Trump’s energy plans dismay Michigan’s green groups

Jim Lynch
The Detroit News

Michigan’s green groups are dismayed about Republican President-elect Donald Trump’s energy and environmental plans after believing ally and Democrat Hillary Clinton would win the White House.

The New York businessman’s defense of the coal industry, attacks on environmental regulations and swipes at U.S. Environmental Protection Agency funding have alarmed the activists, who say his initiatives run counter to Michigan’s efforts. They are worried about the Great Lakes Restoration Initiative program and even federal assistance in the Flint water crisis, even though Trump has pledged to help the beleaguered city.

“Like many others, we are deeply worried about what the reality of the Trump presidency means for our state and our planet,” said Chris Kolb, president of the Michigan Environmental Council, in an email. “It seems likely that a lot of the progress we’ve seen at the national level on climate change and environmental issues will be lost, and our work at the state level won’t be getting any easier.”

Other experts have a more optimistic outlook. Jason Hayes, director of environmental policy at the free market-oriented Mackinac Center for Public Policy, said he understands the concerns, but doesn’t feel doomsday predictions are in order because Trump’s plans are aimed at keeping electricity prices affordable as the environment continues to get cleaner.

“They’ve kind of been in the driver’s seat for the last eight years,” Hayes said. “Having to give up the steering wheel is unsettling.”

Conservationists are edgy because of statements Trump made:

■From the Trump campaign’s energy plan: “Unleash America’s $50 trillion in untapped shale, oil and natural gas reserves, plus hundreds of years in clean coal reserves.”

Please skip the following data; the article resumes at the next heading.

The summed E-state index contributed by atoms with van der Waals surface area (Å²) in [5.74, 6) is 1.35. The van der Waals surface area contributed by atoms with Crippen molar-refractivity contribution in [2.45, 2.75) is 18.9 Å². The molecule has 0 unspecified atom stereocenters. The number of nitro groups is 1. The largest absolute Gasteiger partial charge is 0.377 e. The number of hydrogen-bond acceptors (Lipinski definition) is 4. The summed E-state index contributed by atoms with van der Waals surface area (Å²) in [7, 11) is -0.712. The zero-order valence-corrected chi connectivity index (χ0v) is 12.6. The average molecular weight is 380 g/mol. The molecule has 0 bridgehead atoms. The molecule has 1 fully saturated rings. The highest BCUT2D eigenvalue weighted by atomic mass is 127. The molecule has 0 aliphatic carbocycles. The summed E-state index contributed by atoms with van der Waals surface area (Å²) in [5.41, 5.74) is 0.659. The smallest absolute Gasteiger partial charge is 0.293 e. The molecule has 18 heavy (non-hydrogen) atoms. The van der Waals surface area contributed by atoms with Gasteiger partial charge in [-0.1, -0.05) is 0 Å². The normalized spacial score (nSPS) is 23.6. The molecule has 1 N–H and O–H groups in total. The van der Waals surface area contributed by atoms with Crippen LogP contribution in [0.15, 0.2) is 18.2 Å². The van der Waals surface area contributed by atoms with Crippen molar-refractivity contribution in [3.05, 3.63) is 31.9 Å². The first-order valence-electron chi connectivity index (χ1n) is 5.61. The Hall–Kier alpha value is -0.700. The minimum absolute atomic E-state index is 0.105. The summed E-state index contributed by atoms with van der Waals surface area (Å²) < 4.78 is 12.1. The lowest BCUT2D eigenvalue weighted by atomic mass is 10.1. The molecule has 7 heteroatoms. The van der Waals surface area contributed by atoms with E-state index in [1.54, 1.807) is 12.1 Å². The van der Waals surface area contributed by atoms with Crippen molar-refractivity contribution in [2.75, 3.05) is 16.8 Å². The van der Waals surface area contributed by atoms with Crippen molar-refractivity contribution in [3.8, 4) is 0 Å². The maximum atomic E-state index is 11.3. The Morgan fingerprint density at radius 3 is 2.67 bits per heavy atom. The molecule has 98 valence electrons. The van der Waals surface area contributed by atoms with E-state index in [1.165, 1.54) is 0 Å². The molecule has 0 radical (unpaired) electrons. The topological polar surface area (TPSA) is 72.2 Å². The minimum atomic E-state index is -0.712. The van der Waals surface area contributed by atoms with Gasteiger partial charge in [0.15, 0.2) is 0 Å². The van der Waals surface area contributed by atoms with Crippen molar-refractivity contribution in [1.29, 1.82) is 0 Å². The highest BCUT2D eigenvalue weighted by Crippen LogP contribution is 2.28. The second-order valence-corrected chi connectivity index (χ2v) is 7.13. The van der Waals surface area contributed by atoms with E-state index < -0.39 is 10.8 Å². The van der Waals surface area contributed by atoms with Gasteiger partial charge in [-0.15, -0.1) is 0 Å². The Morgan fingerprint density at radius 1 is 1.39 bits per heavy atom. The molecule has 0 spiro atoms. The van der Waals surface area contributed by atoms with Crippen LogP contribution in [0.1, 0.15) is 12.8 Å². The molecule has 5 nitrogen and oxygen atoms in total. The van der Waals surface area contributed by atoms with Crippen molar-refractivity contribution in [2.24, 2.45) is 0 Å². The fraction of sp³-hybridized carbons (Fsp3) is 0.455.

■From the Trump campaign website: “Open offshore and onshore leasing of federal lands, eliminate moratorium on coal leasing, and open shale energy deposits.”

■From the Trump campaign website: “Eliminate our most intrusive regulations, like the Waters of the U.S. Rule. We will also scrap the EPA’s so-called Clean Power Plan which the government estimates will cost $7.2 billion a year.”

■In stump speeches, Trump has said he will “cancel” or renegotiate” U.S. participation in 2015’s Paris climate deal.

■During the March 3 GOP debate, when asked what parts of the federal budget he would cut as waste: “We are going to get rid of (EPA) in almost every form. We’re going to have little tidbits left, but we’re going to take a tremendous amount out.”

A down-sized EPA is a tough sell in Flint after a Gov. Rick Snyder-appointed task force blamed Michigan’s Department of Environmental Quality for improper oversight of the city’s water situation, leading to widespread lead contamination. When the EPA and Department of Health and Human Services took charge of the situation in January, they were expected to rectify the situation.

Add to the situation Trump’s broad-brush attacks on EPA regulations, and it’s a frightening scenario for resident Melissa Mays.

“There wasn’t enough regulation and enforcement to begin with,” said Mays, who formed the group Water You Fighting For in 2015. “Now there’s going to be less because he’s promised to take them away. So good luck, everybody.”